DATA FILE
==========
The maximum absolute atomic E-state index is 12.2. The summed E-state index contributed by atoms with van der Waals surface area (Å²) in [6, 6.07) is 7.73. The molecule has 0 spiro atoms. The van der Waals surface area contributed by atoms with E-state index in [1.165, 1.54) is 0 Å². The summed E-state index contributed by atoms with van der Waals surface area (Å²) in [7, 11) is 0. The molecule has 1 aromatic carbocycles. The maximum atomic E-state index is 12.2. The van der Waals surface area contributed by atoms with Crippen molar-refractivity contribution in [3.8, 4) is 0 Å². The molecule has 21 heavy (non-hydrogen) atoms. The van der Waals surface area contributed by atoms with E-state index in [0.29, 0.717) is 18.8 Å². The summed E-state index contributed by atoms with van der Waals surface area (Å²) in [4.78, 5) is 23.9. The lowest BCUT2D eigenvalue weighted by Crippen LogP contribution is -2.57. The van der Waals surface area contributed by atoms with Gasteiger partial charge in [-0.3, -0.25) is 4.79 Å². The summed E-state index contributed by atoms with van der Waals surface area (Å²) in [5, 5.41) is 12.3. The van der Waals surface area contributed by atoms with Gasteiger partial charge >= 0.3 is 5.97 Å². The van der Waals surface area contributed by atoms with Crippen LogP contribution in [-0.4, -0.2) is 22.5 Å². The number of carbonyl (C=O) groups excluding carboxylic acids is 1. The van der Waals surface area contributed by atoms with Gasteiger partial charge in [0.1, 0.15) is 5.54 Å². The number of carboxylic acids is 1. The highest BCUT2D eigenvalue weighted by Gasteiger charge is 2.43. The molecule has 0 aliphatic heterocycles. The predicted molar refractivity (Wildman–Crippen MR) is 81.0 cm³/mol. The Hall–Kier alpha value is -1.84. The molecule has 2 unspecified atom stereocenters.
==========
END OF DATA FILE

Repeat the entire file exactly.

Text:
The maximum absolute atomic E-state index is 12.2. The summed E-state index contributed by atoms with van der Waals surface area (Å²) in [6, 6.07) is 7.73. The molecule has 0 spiro atoms. The van der Waals surface area contributed by atoms with E-state index in [1.165, 1.54) is 0 Å². The summed E-state index contributed by atoms with van der Waals surface area (Å²) in [7, 11) is 0. The molecule has 1 aromatic carbocycles. The maximum atomic E-state index is 12.2. The van der Waals surface area contributed by atoms with Crippen molar-refractivity contribution in [3.8, 4) is 0 Å². The molecule has 21 heavy (non-hydrogen) atoms. The van der Waals surface area contributed by atoms with E-state index in [0.29, 0.717) is 18.8 Å². The summed E-state index contributed by atoms with van der Waals surface area (Å²) in [4.78, 5) is 23.9. The lowest BCUT2D eigenvalue weighted by Crippen LogP contribution is -2.57. The van der Waals surface area contributed by atoms with Gasteiger partial charge in [-0.3, -0.25) is 4.79 Å². The summed E-state index contributed by atoms with van der Waals surface area (Å²) in [5, 5.41) is 12.3. The van der Waals surface area contributed by atoms with Gasteiger partial charge >= 0.3 is 5.97 Å². The van der Waals surface area contributed by atoms with Crippen LogP contribution in [-0.4, -0.2) is 22.5 Å². The number of carbonyl (C=O) groups excluding carboxylic acids is 1. The van der Waals surface area contributed by atoms with Gasteiger partial charge in [0.1, 0.15) is 5.54 Å². The number of carboxylic acids is 1. The highest BCUT2D eigenvalue weighted by Gasteiger charge is 2.43. The molecule has 0 aliphatic heterocycles. The predicted molar refractivity (Wildman–Crippen MR) is 81.0 cm³/mol. The Hall–Kier alpha value is -1.84. The molecule has 2 unspecified atom stereocenters.